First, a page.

Photo courtesy of Lauren Emberson

After resigning from the Ryerson Students’ Union (RSU) as vice-president student life & events, Lauren Emberson wrote an open letter telling students why she left.

Emberson was the first person to resign from a leadership position due to personal conflict in over a decade at the RSU. She said she felt a responsibility to open up about the reasons for why she left.

“It’s never a small thing,” Emberson said. “I think regardless if it came from me or not, people would find out one way or another. In some sense, we are public figures and a lot of the work that we’ve done is very public.”

During her time in the RSU, she said there were toxic incidents that eventually lead to her to sudden resignation.

In her open letter to The Eyeopener, Emberson said, “Work consistently consumed 60 hours of my life per week and some of my fellow executives still told me that I didn’t work enough.”

She also described incidents where people followed her on the street, as well as online conversations where student politicians who disagreed with her shared her location and threatened her physically.

In a statement to The Ryersonian, Emberson said although she feels that this is far from an isolated experience, being so open about her personal experience was a new step, and something that needed to be done. In the end, Emberson said she is happy that there has been no negative backlash after she revealed her personal struggles in the RSU.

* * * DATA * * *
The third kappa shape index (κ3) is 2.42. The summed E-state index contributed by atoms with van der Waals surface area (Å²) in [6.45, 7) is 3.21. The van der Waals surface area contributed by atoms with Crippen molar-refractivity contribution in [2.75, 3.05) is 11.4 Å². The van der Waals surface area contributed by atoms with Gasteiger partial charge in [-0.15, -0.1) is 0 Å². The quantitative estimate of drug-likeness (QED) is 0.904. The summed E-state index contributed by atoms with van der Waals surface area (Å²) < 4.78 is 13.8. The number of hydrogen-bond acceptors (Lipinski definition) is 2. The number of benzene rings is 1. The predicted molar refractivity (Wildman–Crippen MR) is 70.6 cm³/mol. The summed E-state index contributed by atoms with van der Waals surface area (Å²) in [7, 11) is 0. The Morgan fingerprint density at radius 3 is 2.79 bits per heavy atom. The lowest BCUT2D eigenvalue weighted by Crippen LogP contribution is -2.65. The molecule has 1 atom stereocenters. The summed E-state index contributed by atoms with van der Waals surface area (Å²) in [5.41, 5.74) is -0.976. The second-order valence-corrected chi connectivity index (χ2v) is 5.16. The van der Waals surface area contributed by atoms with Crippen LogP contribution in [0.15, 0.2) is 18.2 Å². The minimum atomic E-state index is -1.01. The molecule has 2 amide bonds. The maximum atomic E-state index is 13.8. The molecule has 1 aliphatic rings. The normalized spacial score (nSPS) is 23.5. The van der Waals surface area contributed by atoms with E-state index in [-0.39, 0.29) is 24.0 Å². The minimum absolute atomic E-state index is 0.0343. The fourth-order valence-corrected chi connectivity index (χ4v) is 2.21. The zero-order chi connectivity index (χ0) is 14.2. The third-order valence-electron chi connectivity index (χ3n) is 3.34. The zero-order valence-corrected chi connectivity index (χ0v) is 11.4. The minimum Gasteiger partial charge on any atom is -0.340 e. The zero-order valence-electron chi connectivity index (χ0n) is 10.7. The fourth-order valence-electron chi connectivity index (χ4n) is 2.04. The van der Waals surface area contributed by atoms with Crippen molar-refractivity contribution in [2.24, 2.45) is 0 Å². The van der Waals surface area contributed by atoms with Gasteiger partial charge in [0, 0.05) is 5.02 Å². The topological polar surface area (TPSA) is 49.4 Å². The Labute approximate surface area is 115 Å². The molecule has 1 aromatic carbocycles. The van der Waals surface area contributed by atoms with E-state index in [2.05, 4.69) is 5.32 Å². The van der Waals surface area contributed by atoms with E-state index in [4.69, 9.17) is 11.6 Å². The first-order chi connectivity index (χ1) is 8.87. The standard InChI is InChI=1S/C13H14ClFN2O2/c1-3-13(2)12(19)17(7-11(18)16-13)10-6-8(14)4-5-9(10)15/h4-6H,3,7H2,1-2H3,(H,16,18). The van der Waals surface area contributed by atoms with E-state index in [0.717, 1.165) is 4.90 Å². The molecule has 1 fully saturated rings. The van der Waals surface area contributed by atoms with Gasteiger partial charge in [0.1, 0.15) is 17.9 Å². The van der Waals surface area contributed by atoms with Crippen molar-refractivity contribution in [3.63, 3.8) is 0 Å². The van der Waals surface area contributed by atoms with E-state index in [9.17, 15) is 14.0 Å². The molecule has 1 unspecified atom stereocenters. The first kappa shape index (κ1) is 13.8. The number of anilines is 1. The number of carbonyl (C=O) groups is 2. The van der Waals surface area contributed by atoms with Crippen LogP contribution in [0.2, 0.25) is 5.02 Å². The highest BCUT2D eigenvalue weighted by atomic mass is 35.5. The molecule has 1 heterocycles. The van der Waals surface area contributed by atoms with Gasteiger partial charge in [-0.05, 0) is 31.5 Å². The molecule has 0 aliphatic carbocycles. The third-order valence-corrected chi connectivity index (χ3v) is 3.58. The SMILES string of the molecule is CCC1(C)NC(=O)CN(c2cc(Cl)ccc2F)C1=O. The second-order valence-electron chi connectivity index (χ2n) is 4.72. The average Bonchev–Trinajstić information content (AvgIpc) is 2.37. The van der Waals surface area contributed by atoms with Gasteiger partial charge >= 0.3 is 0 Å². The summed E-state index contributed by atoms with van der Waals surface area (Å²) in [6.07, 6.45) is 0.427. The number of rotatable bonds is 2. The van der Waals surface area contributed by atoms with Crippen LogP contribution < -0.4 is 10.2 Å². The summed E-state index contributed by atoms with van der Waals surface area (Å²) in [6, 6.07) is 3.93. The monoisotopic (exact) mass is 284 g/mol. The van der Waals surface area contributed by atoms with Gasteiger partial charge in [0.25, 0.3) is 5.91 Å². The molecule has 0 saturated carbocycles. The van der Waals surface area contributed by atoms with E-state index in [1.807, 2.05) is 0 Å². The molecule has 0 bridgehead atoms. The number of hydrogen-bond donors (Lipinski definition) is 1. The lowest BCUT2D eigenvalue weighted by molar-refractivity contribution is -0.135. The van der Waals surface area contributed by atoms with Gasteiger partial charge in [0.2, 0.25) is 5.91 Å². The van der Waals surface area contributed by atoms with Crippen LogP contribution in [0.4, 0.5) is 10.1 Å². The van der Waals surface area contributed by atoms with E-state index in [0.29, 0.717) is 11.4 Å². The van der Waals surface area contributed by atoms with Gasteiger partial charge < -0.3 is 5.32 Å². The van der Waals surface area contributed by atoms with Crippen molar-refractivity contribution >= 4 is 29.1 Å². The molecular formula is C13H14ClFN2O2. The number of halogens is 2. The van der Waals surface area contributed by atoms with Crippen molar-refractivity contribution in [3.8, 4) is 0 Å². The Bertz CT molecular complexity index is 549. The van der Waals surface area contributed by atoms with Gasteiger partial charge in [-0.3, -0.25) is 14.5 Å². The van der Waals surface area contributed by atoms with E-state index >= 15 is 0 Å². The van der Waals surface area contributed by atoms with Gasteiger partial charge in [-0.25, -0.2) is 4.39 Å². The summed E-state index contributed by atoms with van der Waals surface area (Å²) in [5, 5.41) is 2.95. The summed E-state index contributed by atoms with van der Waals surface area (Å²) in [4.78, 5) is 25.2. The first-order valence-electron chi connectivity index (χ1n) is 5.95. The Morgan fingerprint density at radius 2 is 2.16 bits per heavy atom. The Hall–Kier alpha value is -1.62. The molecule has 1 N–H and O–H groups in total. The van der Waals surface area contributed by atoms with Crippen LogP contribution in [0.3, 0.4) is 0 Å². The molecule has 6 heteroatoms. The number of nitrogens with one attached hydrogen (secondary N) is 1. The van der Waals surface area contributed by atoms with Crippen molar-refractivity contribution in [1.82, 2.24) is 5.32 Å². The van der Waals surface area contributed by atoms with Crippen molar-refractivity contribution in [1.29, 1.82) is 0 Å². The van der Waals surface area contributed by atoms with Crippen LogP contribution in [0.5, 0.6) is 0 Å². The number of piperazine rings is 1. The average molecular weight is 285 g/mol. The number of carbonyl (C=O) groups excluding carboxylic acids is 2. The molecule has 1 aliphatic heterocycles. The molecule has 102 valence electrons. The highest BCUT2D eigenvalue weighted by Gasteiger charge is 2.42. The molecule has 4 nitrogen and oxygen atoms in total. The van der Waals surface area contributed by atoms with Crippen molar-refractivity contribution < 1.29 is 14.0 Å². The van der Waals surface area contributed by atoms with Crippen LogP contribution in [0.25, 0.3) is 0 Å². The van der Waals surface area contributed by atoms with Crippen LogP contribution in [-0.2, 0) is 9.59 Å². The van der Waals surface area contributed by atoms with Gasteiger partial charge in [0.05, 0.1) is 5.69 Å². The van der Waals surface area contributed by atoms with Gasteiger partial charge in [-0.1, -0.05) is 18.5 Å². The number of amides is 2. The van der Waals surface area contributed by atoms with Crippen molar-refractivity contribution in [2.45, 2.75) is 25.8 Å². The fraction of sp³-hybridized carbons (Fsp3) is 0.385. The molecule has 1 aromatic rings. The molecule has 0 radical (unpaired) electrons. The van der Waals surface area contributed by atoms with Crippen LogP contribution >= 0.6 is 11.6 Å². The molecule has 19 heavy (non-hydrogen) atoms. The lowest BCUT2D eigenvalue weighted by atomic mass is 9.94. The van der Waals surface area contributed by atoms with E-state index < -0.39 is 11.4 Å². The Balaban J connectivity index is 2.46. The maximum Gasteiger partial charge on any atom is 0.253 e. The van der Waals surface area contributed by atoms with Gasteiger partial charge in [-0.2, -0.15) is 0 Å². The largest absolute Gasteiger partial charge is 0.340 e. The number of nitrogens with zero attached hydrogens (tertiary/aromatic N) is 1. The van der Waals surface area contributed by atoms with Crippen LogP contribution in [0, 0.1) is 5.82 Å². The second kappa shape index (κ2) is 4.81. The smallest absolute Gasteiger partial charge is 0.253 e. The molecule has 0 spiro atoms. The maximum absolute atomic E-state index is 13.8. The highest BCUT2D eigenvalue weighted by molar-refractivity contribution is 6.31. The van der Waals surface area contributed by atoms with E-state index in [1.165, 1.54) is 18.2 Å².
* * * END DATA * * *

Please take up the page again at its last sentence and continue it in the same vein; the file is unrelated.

“This was taking a toll on my personal health,” she said. “I needed to take a step back, and I don’t think that’s a place anyone wants to step in and say ‘I’m wrong,’ but there definitely are people that are glad I left, people who aren’t necessarily a fan of me.”.

RSU President Susanne Nyaga admits that there is some truth to what Emberson said.

“As someone who has continuously faced anti-Blackness and misogyny from executive members or the board, I agree with her that there is a toxic environment here in the RSU. I think that environment is created by particular individuals who entered the student movement only to work for and centralize a particular type of student, rather than all students,” Nyaga said.

Nyaga respects Emberson’s decision to leave the RSU and says she intends to create a healthier environment for all executive members.

“I commend Lauren for realizing that this position was not for her and stepping down instead of taking up space or using student resources. We need to be critical when we try to silence or shut down people we disagree with. We need to be critical when we are turning to Facebook to bring down each other instead of speaking to one another and talking our concerns out. As one person, there is very little I can do to change this environment. But I would love to see the membership holding folks accountable, pushing for the changes they want to see and making sure their voices are heard,” said Nyaga.

As for Emberson, she said she is already in a “healthier place” after she left the RSU. However, she hasn’t given up being active on campus and continues representing the faculty of communication & design (FCAD) by remaining on Ryerson’s Senate. She said she hopes to stay involved next year to a smaller extent while working on her thesis.

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